There’s a reason we got a second helping of kidneys. This month, is a great time to learn why.
Our kidneys, located at either side of the backbone above the waist, are literally in charge of our lifeblood. They filter waste from our blood, regulate blood pressure, balance body fluids and form urine. That’s a short list.
However, due to these double-duty functions, not to mention the exposure to toxins, our kidneys are susceptible to many health problems, including cancer. More than 63,000 people are expected to develop kidney cancer in 2018, according to the American Cancer Society. That’s about a one in 48 chance of developing the disease for each of us.
Fortunately, the chances of survival have risen dramatically, possibly due to earlier detection. In recognition of National Kidney Month, here’s what you should know.
Meet Kidney Cancer
Regardless of where in the body, cancer begins when cells start to grow out of control, forming tumors. When this occurs in the kidneys, it most often develops in the tiny filters used to remove waste from our blood.
This is called renal cell cancer, and it accounts for about 90% of all kidney cancers.
There are less common forms of kidney cancer, including transitional cell cancer, which begins in the lining of the renal pelvis, where the tubes that carry urine meet the kidneys. One of every 5 to 10 cases of kidney cancer are diagnosed as transitional cell cancer.
Origins and Risk Factors
Researchers have yet to identify a singular cause of kidney cancer, though there are several risk factors, including:
- Tobacco smoking.
- Obesity, which can cause changes in certain hormones.
- Exposure to cancer-causing chemicals, particularly in the workplace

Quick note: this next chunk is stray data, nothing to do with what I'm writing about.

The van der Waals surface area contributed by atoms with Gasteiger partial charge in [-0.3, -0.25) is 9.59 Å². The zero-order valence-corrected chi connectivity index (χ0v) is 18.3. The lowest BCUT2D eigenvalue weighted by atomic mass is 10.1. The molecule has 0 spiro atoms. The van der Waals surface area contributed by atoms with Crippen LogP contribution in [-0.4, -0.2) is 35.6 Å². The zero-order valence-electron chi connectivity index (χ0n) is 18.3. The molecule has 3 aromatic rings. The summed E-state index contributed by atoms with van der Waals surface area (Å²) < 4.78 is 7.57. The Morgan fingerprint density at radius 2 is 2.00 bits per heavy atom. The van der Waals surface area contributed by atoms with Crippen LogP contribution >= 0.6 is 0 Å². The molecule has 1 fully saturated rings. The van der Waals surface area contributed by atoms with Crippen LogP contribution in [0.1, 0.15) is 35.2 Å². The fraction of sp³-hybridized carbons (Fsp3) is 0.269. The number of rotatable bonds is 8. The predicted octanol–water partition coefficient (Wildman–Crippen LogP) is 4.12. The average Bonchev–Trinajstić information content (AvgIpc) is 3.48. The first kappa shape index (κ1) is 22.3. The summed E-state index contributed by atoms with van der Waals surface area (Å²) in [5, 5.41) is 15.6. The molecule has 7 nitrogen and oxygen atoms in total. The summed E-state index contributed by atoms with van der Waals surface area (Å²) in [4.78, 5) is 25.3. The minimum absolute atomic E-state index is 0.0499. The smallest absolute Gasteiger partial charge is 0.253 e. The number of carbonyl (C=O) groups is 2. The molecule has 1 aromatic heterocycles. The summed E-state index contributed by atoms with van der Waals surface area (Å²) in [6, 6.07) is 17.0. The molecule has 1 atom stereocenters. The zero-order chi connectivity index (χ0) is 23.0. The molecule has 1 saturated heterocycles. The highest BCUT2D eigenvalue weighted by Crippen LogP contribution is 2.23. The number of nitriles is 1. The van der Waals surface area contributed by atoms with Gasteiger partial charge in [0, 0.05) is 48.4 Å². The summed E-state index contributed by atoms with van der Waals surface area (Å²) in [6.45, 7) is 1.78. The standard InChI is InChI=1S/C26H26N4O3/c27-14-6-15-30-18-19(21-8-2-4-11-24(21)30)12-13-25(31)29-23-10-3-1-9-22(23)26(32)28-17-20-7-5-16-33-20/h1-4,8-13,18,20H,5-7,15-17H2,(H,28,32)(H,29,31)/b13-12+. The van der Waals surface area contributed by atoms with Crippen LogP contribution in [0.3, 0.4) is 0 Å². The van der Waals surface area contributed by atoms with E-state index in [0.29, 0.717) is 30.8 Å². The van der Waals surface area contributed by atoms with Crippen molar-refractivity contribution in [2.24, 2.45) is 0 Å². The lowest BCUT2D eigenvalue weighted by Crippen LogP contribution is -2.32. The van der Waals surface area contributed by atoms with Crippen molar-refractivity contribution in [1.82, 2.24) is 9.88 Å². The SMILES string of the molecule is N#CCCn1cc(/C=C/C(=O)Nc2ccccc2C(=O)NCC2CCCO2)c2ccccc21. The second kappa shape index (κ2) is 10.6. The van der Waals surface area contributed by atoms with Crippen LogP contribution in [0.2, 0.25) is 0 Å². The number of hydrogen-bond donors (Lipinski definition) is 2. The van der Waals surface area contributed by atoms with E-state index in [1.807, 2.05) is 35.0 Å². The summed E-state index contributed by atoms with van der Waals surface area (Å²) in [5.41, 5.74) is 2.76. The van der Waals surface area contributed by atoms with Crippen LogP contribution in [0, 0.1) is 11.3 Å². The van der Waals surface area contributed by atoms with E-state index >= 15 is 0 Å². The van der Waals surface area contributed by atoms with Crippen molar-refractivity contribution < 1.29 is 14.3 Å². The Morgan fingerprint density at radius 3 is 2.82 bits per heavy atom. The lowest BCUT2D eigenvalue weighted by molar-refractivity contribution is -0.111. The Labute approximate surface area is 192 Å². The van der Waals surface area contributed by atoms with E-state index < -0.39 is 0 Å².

- Misuse of certain painkillers and other medications, including diuretics.
- Genetic conditions, such as a family history of kidney cancer.
In terms of susceptibility, men are twice as likely as women to develop kidney cancer, possibly because men are more prone to smoke and be exposed to chemicals in the workplace. Also, it is likely to develop later in life -the average age of those diagnosed is 64.
How Do You Know
Many people do not experience symptoms of kidney cancer, but there are watch-outs. Call your urologist if you experience:
- Blood in the urine (hematuria).
- Low back pain on the side.
- A lump on the side or lower back, behind the abdomen.
- Decreased appetite and fatigue; weight loss.
- Low red blood cell counts (anemia).
The options for treating kidney cancer depend on the stage. The most common treatments include surgery (including minimally invasive robotic surgery), radiation, cryo-ablation (freezing) or immunologic thereapy. In some cases, if the tumors are very small, the doctor may recommend surveillance.
The best treatment, of course, is prevention. When we know how hard our kidneys work, we can better repsect the jobs they do. Eat lots of fruits and vegetables, don’t smoke and maintain an active lifestyle.
Learn more about kidney cancer, detection and treatment here.